If the above declaration regarding the use of biological material from India is affirmative, the Examiner/Controller should raise the objection about the requirement of permission from NBA in the matter, if already not submitted. In any case, the patent should not be granted unless the NBA permission is submitted by the applicant. On the other hand, if the declaration regarding the use of biological material from India is cancelled out by the applicant and the specification also states that the source and geographical origin of the biological material is not from India, the specification should be amended by way of incorporation of a separate heading/paragraph at the beginning of the description that the biological material used in the invention is not from India and should clearly specify the country of source and geographical origin of the same. Where the declaration is cancelled out but the disclosure in the specification is that the source and/or the origin of the biological material are from India, then NBA permission is required.
Therefore, no patent shall be granted without the necessary permission from the National Biodiversity Authority in cases where the invention uses biological material from India or the source and/or the origin of the biological material is from India as per the disclosure in the specification.
The conflict between the BDA and the Patents Act arises because of the reason that both the authorities i.e. NBA and Patent office are independent of each other and they are not bound to follow directions of each other. So where the applicant has obtained the acceptance of patent from the Patent Office, the seal of patent can’t be obtained before obtaining the permission of NBA. This shift from one authority to another which does not have any connection in between affects the patent rights of the applicant. Even though the time limit has been mentioned in the Act for granting the permission by NBA but the time taken in reality is much more than that. This led the applicant to wait just for permission and delaying the right to use the patent. Supposedly, NBA refuses to grant the permission after all this process, the time, money, energy spend from the very beginning in obtaining the patent will all get wasted and the patent will get revoked.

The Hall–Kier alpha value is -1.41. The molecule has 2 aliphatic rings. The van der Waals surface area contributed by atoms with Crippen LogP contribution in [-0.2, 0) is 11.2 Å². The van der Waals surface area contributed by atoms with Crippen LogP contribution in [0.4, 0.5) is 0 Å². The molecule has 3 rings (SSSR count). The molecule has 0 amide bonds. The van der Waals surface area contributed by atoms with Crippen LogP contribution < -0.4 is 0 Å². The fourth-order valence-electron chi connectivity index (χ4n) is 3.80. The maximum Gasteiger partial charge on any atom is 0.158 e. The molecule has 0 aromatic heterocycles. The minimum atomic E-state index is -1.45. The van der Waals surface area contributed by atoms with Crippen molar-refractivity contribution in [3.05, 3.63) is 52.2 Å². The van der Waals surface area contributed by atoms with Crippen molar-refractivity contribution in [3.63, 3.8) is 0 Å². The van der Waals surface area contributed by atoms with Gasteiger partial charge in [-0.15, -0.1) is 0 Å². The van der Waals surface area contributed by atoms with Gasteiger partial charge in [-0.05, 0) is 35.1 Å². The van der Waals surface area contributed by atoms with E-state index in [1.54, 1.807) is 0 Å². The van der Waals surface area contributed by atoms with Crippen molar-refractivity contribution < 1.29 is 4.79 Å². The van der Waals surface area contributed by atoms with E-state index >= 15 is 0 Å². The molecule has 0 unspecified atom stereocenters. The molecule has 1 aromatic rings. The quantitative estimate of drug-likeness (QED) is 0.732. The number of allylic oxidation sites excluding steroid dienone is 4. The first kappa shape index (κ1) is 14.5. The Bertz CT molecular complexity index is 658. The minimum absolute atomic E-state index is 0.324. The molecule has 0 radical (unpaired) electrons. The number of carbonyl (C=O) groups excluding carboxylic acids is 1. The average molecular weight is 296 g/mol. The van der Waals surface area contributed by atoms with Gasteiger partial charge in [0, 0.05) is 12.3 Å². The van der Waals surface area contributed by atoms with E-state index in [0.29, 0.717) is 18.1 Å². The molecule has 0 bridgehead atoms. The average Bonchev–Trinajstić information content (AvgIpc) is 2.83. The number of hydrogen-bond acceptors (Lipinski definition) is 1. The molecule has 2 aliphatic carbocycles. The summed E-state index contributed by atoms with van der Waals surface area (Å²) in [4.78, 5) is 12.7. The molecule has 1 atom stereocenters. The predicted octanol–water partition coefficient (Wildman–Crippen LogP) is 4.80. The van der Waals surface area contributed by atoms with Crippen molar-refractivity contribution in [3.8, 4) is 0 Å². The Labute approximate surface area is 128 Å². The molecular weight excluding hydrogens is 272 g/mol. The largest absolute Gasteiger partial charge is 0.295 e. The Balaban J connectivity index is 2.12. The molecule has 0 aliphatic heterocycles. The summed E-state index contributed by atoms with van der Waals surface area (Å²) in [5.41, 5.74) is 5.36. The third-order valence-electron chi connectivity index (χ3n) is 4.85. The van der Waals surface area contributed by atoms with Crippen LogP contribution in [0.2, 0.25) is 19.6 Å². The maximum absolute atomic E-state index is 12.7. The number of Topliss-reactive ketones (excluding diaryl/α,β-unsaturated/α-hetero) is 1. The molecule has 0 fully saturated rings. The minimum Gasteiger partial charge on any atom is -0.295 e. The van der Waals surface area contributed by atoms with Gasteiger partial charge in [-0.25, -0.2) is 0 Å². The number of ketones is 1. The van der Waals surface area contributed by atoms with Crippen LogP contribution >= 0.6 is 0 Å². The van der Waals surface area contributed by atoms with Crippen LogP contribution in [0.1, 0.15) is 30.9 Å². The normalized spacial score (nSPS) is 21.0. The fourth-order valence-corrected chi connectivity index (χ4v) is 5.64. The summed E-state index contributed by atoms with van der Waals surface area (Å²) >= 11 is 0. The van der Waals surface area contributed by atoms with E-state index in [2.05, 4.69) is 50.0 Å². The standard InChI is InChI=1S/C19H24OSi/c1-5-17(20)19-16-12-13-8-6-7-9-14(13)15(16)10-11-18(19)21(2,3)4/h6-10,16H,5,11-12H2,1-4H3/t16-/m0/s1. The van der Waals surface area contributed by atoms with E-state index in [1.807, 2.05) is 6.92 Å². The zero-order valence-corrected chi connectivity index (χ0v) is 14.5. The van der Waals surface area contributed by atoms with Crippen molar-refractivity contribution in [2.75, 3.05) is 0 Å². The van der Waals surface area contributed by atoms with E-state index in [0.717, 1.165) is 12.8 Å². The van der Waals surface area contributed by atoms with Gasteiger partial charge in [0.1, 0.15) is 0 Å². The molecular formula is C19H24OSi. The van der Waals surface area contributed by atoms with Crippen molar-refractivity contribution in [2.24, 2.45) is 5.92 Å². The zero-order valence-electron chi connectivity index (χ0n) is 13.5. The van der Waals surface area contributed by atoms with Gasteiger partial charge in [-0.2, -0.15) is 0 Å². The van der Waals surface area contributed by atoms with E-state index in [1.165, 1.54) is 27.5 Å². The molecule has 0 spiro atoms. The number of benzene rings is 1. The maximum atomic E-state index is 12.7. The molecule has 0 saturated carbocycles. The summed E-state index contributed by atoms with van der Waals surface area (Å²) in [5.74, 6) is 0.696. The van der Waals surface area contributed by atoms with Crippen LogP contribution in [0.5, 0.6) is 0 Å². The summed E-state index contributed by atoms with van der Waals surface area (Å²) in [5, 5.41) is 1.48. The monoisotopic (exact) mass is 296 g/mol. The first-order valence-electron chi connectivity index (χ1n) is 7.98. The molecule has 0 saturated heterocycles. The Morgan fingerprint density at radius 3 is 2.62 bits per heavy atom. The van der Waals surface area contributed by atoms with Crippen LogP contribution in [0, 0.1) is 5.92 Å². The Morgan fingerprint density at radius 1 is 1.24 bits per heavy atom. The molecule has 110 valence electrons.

The solution to this conflict is that, both these Acts need to harmonize with each other in order to facilitate the grant of patent applications based on research or information on a biological resource obtained from India. One of the suggestions could be that permission from NBA can be obtained at much earlier stage, may be at the time when it is disclosed in specifications that there is invention regarding biological resource so that further time could be saved or NBA grant permission according to the statutory limit without any delay.
 As defined under Sec 2(b) of The Biological Diversity Act, “biological diversity” means the variability among living organisms from all sources and the ecological complexes of which they are part and includes diversity within species or between species and of eco systems.
 Sec 2(c) the Biological Diversity Act, 2002.
 Sec 2(p) the Biological Diversity Act, 2002.
Office of the Controller General of Patents, Designs and Trademarks, Guidelines for processing of Patent applications relating to Traditional Knowledge and biological material (Para 1 Pg. 1).
 Sec 2(1) (m) the Patents Act, 1970.
 Sec 3(j) of The Patents Act, 1970 states that plants and animals in whole or any part thereof other than micro-organisms are not patentable.
 Sec 55(1) the Biological Diversity Act, 2002.
 Form-1 (Application for Grant of Patent) of the Patent Rules 2003.
 Supra Note 4 (Para 4 Pg. 3)
 Ibid (Para 18 Pg. 9).
 Supra Note 4 (Para 19, 20, 21 Pg. 9).